Aladdin hung on into 1961 with a single release by Thurston Harris ("One Scotch, One Bourbon, One Beer"/"Send Me Some Loving", Aladdin 3468), but it was pretty much over for the Aladdin labels. The Mesners sold the entire Aladdin catalog to Lew Chudd's Imperial Records on February 12, 1962. Over the years the Aladdin recordings were reissued many times, starting with a great series on Imperial which included some stereo releases of Aladdin material for the first time. Today the Aladdin catalog is owned by EMI.
Although the output of Aladdin was not great in quantity, it was outstanding in quality. The R&B recordings of Amos Milburn, Charles Brown, the Five Keys, Lightnin' Hopkins, Shirley and Lee, Gene and Eunice and Thurston Harris are some of the best R&B recordings made in the late 1940's and early 1950's. The jazz recordings of Kenny Drew and Art Pepper are very much in demand today. Aladdin, Score and Jazz: West albums are some of the rarest in the record-collecting field. Eight Aladdin albums appear on the Goldmine list of "The 100 Most Valuable U.S. Albums". George Moonoogian, in an article written for Goldmine in 1979, called Aladdin "The King of LP Rarities."
Prior to 1955, Aladdin had 3 subsidiary labels issuing albums. The jazz label Jazz:West issued two 10- inch albums. In 1955 Jazz: West switched over to 12-inch albums, but issued them in the same series as their 10-inch albums. There were eight 12-inch albums issued by Jazz:West in 1955 and 1956. In 1952, the popular music subsidiary Intro issued two 10-inch albums and the classical music subsidiary Orfeo issued one 10-inch album and two 12-inch albums. Orfeo did not issue any albums after 1952. In 1957, the Mesners revived the Intro label and issued at least four albums. Intro 602 and 603 were reissues of Lester Young's Aladdin 801 and Aladdin 802. There were two new jazz albums issued, one by Art Pepper titled Modern Art [Intro 606] and an Art Pepper, Red Norvo, and Joe Morello album titled Recollections [Intro 608].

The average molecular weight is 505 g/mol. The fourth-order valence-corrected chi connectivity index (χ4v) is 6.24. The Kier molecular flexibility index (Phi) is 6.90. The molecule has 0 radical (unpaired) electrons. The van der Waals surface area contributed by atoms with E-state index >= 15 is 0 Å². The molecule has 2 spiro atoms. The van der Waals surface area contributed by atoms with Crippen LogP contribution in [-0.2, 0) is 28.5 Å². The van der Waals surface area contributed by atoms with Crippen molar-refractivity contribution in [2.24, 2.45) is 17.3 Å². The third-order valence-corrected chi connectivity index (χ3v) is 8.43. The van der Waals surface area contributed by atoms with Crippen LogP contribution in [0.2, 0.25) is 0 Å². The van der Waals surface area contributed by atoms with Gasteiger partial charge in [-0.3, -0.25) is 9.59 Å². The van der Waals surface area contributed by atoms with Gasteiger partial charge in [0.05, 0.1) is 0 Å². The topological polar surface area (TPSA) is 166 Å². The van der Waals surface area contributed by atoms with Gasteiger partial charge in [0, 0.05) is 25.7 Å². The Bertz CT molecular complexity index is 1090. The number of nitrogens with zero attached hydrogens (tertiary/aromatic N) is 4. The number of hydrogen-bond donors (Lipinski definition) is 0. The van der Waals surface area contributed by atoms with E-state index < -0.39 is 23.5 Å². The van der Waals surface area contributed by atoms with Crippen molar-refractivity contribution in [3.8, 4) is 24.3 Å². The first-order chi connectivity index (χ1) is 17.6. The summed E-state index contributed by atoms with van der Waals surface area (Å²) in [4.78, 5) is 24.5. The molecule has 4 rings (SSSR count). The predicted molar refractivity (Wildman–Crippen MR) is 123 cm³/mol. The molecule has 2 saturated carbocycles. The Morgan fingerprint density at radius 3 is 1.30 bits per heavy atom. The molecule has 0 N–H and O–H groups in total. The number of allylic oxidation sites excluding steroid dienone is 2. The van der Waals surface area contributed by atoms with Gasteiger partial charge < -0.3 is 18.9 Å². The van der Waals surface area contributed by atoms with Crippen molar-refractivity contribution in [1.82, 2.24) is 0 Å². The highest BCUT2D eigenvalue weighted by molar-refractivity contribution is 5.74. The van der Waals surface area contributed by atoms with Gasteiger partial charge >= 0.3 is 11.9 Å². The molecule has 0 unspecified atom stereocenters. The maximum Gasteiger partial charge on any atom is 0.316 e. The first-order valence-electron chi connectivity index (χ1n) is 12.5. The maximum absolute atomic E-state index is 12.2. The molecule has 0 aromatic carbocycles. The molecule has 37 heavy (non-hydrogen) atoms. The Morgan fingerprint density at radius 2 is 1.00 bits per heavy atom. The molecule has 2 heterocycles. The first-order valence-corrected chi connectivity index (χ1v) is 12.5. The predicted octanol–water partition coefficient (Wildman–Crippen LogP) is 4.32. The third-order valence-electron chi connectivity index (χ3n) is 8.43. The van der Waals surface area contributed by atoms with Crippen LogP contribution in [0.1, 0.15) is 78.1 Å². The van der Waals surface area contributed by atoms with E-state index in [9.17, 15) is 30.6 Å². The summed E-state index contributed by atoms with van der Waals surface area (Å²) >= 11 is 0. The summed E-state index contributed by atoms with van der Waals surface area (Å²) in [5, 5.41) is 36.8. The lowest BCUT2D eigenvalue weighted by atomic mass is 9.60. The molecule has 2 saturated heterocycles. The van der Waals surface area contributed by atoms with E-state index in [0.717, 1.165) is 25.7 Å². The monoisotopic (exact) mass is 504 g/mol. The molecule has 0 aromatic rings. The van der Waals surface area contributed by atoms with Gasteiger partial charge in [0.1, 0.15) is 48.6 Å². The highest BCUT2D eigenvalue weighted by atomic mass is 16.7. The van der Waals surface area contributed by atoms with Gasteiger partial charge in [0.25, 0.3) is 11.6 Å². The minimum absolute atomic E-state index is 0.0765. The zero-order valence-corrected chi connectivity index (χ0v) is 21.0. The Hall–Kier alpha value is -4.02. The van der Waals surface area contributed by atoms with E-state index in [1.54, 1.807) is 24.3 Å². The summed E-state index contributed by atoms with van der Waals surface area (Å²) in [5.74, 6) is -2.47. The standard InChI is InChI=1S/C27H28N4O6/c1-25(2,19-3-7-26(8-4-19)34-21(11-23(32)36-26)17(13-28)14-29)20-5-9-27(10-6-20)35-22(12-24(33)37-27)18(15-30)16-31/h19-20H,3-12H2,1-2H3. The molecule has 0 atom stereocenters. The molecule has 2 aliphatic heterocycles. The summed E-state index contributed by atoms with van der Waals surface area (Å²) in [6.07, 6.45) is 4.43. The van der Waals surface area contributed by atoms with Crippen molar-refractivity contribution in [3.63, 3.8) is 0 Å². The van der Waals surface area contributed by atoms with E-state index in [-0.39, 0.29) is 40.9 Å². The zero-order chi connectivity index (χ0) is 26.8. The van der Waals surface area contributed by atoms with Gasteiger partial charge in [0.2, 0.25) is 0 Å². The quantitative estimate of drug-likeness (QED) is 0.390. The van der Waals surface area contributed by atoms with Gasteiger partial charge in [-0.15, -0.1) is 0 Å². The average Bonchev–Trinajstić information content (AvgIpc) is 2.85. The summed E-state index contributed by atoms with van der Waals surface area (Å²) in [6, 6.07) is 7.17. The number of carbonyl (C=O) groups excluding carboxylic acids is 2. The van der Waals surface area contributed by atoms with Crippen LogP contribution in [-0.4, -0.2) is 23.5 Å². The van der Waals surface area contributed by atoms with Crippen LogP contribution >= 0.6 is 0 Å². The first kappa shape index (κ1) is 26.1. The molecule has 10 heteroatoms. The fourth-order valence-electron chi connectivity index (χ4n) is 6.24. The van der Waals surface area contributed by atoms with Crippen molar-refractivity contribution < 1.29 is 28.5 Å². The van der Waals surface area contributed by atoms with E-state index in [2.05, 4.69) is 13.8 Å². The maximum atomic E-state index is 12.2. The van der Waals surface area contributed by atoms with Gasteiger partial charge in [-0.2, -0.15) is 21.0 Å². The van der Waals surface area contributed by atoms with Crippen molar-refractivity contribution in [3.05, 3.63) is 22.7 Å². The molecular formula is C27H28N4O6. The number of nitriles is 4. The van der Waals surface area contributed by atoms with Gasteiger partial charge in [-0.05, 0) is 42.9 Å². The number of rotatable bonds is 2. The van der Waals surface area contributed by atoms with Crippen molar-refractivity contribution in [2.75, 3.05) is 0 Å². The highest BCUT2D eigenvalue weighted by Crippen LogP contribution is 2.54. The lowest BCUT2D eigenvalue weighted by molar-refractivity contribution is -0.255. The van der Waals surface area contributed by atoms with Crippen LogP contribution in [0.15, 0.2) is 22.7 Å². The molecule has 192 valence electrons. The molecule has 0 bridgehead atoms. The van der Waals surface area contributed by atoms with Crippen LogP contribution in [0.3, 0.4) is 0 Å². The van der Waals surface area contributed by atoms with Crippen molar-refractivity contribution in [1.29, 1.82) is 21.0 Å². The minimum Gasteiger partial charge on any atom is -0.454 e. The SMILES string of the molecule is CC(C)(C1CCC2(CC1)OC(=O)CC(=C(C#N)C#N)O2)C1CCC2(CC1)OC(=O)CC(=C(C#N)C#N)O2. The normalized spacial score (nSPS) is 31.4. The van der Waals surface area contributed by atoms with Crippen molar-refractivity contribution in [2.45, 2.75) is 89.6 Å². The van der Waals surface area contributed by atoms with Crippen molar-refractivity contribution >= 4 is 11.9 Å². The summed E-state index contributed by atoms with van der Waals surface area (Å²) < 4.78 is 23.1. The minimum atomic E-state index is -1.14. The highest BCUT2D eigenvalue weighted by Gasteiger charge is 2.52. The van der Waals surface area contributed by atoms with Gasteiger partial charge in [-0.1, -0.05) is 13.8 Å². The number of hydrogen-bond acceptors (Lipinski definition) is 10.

The Aladdin and associated label discography was compiled using our record collections, Schwann Catalogs from 1951 to 1958, a July 1979 Goldmine article by George Moonoogian, Rock & Blues Record Collectors' Guide (1975) by David Bernard. The Complete Library of American Phonograph Recordings 1959, 1960 and 1961 by Jerry Osborne. Tracks are listed in order they appear on the albums. As far as is known all releases on Aladdin and subsidiary labels were in monaural only.
We would appreciate any additions or corrections to this discography. Just send them to us via e-mail. Both Sides Now Publications is an information web page, and we have no association with Aladdin or Score Records. Aladdin/Score Records is currently owned by the EMI Records Group. Should you want to contact EMI, or should you be interested in acquiring albums listed in this discography (which are all out of print), we suggest you see our "Frequently Asked Questions" page and follow the instructions found there. This story and discography are copyright 1997, 1999, 2006, 2007 by Mike Callahan.